By Edward Nawotka, Editor-in-Chief
As we in the United States, Europe and Asia salivate over the lastest micro advancement in computing technology that makes our tablets faster, flatter and more beautiful — and while callow pundits bellow carelessly about the “death of publishing” — vast tracts of the world are barren of books. Billions of people have likely never even heard of an e-reader, let alone seen one. Some 3 billion people — or close to half the world’s population live on less than $2.50 a day. To these people books are a luxury, time to read is a luxury, learning to read is a luxury.
And for many, so is reliable electricity. Throughout large parts of Africa, South America, and Asia the power grid is unreliable. And what do you have to do when the grid goes down? Work, cook, talk, maybe even read. But what you’ll be reading isn’t likely to be an e-book — and even if you had one, you’d need a book light to read it at night. You’d be reading print, and most likely by candlelight or a kerosene lantern.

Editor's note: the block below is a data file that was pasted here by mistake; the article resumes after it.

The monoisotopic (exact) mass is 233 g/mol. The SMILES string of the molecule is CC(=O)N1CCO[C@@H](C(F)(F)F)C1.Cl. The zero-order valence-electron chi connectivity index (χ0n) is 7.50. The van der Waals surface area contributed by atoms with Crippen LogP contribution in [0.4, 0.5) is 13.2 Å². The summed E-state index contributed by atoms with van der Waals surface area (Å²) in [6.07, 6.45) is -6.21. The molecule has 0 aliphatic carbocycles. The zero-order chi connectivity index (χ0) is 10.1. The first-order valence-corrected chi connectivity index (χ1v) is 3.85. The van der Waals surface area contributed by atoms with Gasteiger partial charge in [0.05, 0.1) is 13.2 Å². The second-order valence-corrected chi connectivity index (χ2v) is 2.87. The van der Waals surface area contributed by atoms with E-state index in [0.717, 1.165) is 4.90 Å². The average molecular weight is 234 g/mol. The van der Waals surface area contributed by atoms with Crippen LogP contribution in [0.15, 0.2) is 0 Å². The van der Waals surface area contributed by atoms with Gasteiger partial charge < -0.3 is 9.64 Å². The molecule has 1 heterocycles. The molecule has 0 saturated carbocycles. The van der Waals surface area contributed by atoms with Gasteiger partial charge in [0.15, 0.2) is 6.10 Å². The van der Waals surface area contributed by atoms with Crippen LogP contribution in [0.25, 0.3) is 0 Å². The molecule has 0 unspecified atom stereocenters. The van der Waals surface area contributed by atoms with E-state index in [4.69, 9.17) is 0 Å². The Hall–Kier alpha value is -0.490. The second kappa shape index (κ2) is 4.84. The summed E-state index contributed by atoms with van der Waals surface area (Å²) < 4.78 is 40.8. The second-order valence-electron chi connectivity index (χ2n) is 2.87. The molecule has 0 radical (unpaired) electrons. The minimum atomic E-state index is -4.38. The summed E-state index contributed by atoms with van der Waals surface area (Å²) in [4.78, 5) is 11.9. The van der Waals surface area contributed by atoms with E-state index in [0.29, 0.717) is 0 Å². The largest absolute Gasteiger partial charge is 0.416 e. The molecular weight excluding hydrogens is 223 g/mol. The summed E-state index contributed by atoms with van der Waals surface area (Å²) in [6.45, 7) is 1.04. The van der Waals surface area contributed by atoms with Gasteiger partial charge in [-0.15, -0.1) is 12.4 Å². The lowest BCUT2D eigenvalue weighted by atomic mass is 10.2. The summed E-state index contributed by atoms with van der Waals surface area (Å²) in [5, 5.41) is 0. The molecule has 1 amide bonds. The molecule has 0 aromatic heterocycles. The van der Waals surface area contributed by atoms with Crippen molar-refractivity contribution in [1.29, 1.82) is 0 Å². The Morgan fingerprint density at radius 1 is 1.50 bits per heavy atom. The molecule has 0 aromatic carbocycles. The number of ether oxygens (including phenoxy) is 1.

Yes, e-books do offer the promise of extending cheap and even free education and books to a greater number of people on earth than ever before. But that is still not everyone.
While publishers are shifting signifiant resources into e-books and realizing real gains from that activity, many of them are also just as committed to developing their overseas distribution and sales — particularly in education publishing — to serve those communities for whom e-books are still just an idea. There’s a reason you see programs like Ingram’s Global Connect taking off and new POD distributors thriving in places from Brazil to Russia.
Print is still in demand. Maybe not here, but here is not everywhere.
Let us know what you think in the comments.